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jimdavis

Well-known member
Thanks Mr Price for your reply.
Rather than complain to the Information Commissioner, I re-submitted my SAR request to Avon & Somerset Police.
This morning I received a reply from them.
Here is the main paragraph from their reply:


"With reference to your recent Subject Access Request Form sent to the Data Protection Team.
The Data Protection Act 2018 places an obligation on Avon and Somerset constabulary when holding personal data, to provide a copy of that information to you upon request (unless an exemption applies). From the personal details supplied in your request I can advise you that there is no information the Chief Officer is required to supply to you under the provisions of the Act."

Is there any information that the Chief Officer is not required to supply?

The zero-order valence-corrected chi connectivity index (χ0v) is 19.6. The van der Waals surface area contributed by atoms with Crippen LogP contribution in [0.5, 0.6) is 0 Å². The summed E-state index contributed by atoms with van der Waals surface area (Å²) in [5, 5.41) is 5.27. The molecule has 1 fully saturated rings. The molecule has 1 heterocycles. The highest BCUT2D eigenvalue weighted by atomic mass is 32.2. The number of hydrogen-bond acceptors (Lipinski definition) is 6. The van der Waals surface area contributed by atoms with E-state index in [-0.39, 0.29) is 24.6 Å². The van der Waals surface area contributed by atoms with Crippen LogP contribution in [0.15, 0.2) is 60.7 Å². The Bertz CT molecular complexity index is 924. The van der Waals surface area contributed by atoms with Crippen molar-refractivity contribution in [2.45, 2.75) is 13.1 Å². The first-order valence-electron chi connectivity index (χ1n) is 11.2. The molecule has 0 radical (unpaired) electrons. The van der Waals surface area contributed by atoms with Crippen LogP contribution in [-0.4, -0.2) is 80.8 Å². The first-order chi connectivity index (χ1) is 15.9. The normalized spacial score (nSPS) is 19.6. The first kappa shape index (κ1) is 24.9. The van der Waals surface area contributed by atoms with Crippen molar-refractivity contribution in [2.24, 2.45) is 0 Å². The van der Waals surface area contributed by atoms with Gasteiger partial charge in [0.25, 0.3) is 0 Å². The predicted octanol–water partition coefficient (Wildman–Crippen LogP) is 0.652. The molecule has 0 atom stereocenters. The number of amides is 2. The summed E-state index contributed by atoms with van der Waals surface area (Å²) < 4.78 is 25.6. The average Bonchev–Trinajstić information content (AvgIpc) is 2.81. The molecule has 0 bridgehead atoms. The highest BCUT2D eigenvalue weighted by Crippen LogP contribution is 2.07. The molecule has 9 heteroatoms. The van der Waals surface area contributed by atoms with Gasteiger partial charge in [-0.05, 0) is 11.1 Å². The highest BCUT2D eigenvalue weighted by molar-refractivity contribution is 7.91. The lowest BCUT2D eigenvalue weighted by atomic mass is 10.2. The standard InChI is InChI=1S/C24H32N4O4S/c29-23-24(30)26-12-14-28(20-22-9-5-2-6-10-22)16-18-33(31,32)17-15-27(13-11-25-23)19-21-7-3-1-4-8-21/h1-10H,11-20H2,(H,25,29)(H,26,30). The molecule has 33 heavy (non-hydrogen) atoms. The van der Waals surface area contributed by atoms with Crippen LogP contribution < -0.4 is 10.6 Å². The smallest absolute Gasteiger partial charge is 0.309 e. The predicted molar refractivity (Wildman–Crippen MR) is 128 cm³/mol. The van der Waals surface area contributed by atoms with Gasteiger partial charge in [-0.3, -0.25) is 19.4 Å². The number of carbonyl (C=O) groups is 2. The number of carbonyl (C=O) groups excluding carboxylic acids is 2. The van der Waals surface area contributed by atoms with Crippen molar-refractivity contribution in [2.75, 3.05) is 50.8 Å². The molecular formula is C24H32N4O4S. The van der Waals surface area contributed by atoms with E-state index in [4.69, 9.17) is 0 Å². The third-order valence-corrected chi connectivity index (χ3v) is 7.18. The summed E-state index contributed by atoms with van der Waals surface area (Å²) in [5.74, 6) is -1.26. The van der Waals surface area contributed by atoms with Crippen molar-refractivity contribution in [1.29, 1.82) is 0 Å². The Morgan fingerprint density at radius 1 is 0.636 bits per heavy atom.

Does that mean that they hold information on myself or not?
Recently I submitted an SAR to the PNC that came back clear.
I need to know if I still have a criminal record or not as I am planning to apply for employment
that requires an enhanced disclosure security check.
 

price1367

TTC Group
The exemption would apply to current information relating to an ongoing investigation.
Put simply, they could hold information that you were dealing drugs and were therefore in the process of planning to raid your house. It is data they hold, but clearly it would not be sensible to disclose this to you!
I think you can be confident that your criminal record is clear and you can apply for employment on that basis.
 

Woozle47

Active member